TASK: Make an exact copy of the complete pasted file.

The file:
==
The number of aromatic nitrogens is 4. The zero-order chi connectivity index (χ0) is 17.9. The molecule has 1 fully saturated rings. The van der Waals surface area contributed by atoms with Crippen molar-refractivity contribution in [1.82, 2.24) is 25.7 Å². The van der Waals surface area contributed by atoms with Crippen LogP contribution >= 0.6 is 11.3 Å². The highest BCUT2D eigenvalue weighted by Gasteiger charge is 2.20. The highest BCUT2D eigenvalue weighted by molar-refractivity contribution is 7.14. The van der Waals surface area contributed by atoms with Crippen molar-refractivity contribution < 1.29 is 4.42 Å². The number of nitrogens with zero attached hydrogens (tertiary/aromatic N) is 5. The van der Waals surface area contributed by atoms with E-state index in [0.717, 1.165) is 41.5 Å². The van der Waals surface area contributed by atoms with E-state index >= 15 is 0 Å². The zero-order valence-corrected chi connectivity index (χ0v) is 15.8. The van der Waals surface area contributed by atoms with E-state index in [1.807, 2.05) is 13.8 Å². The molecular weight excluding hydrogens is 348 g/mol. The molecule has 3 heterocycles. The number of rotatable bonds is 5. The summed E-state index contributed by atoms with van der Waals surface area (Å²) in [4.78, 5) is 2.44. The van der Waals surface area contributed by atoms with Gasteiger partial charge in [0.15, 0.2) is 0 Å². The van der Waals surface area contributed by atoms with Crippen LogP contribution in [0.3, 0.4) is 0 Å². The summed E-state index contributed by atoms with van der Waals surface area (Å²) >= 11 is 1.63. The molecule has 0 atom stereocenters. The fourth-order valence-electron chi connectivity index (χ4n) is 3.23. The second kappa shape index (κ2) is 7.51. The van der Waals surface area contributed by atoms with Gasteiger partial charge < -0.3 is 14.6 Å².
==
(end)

The number of aromatic nitrogens is 4. The zero-order chi connectivity index (χ0) is 17.9. The molecule has 1 fully saturated rings. The van der Waals surface area contributed by atoms with Crippen molar-refractivity contribution in [1.82, 2.24) is 25.7 Å². The van der Waals surface area contributed by atoms with Crippen LogP contribution >= 0.6 is 11.3 Å². The highest BCUT2D eigenvalue weighted by Gasteiger charge is 2.20. The highest BCUT2D eigenvalue weighted by molar-refractivity contribution is 7.14. The van der Waals surface area contributed by atoms with Crippen molar-refractivity contribution < 1.29 is 4.42 Å². The number of nitrogens with zero attached hydrogens (tertiary/aromatic N) is 5. The van der Waals surface area contributed by atoms with E-state index in [0.717, 1.165) is 41.5 Å². The van der Waals surface area contributed by atoms with E-state index >= 15 is 0 Å². The zero-order valence-corrected chi connectivity index (χ0v) is 15.8. The van der Waals surface area contributed by atoms with E-state index in [1.807, 2.05) is 13.8 Å². The molecular weight excluding hydrogens is 348 g/mol. The molecule has 3 heterocycles. The number of rotatable bonds is 5. The summed E-state index contributed by atoms with van der Waals surface area (Å²) in [4.78, 5) is 2.44. The van der Waals surface area contributed by atoms with Gasteiger partial charge in [0.15, 0.2) is 0 Å². The van der Waals surface area contributed by atoms with Crippen LogP contribution in [0.3, 0.4) is 0 Å². The summed E-state index contributed by atoms with van der Waals surface area (Å²) >= 11 is 1.63. The molecule has 0 atom stereocenters. The fourth-order valence-electron chi connectivity index (χ4n) is 3.23. The second kappa shape index (κ2) is 7.51. The van der Waals surface area contributed by atoms with Gasteiger partial charge < -0.3 is 14.6 Å².